“But rather than some sort of destructive rivalry, both the U.S. and China need to cooperate in building a post-oil, sustainable world. Otherwise everyone loses.”

    That’s exactly what I want — I’m just worried that President Rick Perry or Mitt Romney or Sarah Palin might go a bit bonkers at the suggestion that American exceptionalism is over…

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  4. I don’t know about USA laws, but in Australia, if you have enough money, you can buy a business investment visa and migrate to Australia. Then you can buy up Australian farmland, houses and businesses. And you can keep “Duel Citizenship” too!

    I wish I was a Chinese Communist party member, migrated to Australia, had a great life, while I was bank rolled by the Communist party. I even get to Vote! Talk about a scam. I am sure the Communist party is laughing.

    Are we stupid? I believe so. I support refugees coming to Australia to start a new life. But not bank rolled individuals. We in Australia should be supporting industry and innovation from our own populace, not dumbing them down while we pay for our lifestyle with “Imported money”. Bloggers warn of the danger, but corrupt politicians wine and dine the rich, so they can be re-elected with “Campaign money” (Read corruption money)

  5. I look forward to reading more about China buying Africa. It will certainly be interesting to see just how much real stuff they will be able to get in exchange for their depreciating U.S. paper and how long they’ll be able to hold on to it.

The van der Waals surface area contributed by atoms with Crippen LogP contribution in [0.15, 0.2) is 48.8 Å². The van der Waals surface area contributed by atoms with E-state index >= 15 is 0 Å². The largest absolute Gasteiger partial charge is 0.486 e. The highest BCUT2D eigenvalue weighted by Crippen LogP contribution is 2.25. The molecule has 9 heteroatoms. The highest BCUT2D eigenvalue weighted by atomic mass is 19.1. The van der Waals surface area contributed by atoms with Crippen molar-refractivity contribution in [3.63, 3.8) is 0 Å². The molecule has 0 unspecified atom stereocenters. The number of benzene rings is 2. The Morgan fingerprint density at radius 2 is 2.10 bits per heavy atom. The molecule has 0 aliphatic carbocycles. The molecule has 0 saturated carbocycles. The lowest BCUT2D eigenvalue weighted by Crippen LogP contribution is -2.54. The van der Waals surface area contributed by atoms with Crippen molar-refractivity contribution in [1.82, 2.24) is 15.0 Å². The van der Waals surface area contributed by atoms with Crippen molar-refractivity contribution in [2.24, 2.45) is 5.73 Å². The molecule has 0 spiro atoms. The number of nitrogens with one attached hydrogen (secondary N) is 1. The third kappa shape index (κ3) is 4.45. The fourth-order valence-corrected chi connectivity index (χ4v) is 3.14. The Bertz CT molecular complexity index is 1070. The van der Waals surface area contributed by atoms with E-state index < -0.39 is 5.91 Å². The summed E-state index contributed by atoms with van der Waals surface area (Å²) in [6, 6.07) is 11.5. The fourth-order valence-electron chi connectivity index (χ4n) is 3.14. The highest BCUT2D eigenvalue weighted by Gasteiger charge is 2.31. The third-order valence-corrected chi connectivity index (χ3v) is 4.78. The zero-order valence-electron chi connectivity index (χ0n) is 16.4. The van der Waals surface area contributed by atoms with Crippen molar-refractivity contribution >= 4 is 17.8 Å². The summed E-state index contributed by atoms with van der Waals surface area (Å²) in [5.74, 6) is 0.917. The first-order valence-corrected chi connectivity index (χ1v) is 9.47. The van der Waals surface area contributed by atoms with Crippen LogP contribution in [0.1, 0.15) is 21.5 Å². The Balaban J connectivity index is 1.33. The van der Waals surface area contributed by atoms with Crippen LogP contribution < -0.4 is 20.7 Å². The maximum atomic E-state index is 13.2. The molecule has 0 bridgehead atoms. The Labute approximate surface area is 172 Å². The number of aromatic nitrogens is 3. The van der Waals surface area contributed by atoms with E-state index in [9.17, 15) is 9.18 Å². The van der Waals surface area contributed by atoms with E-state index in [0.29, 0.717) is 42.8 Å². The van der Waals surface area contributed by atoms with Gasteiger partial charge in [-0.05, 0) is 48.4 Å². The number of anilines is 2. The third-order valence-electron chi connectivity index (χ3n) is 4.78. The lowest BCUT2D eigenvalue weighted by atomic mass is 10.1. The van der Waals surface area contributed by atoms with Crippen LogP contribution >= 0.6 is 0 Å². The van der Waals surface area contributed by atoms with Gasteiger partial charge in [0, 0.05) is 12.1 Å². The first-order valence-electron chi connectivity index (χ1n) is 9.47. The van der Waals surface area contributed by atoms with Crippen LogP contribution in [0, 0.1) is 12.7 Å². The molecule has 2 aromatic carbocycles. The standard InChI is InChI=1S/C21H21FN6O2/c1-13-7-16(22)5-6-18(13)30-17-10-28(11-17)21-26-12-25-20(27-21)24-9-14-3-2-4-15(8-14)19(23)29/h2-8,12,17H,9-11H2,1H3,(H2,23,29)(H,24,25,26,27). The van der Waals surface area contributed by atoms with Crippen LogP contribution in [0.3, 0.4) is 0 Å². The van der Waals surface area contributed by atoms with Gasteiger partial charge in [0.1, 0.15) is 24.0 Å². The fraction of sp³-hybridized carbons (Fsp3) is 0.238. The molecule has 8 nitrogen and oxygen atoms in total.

The big problem in buying Africa would seem to be the Africans. The West, as we all know, tried to take ownership of the place without paying for it, but the Africans eventually drove them mostly out. I seem to recollect reading that the Chinese became closely involved with Zambia and maybe some other countries as well in the 1960’s, ostensibly to assist fellow socialists rather than to make profits, but things turned sour and they left with considerable distaste and loss of life on both sides.

    So the question is, what will the Chinese really be able to get for all those paper IOUs? My guess would be, not all that much and not for all that long, but I do not pretend to know any answers. I think it is a very interesting question. Historical examples seem to indicate that countries have a hard time buying other countries. And Africa doesn’t have the greatest track record on sanctity of contracts and rule of law. I guess we’ll see just how far paying off the “big men” there will get them over the long term, and to what degree they will resort to force.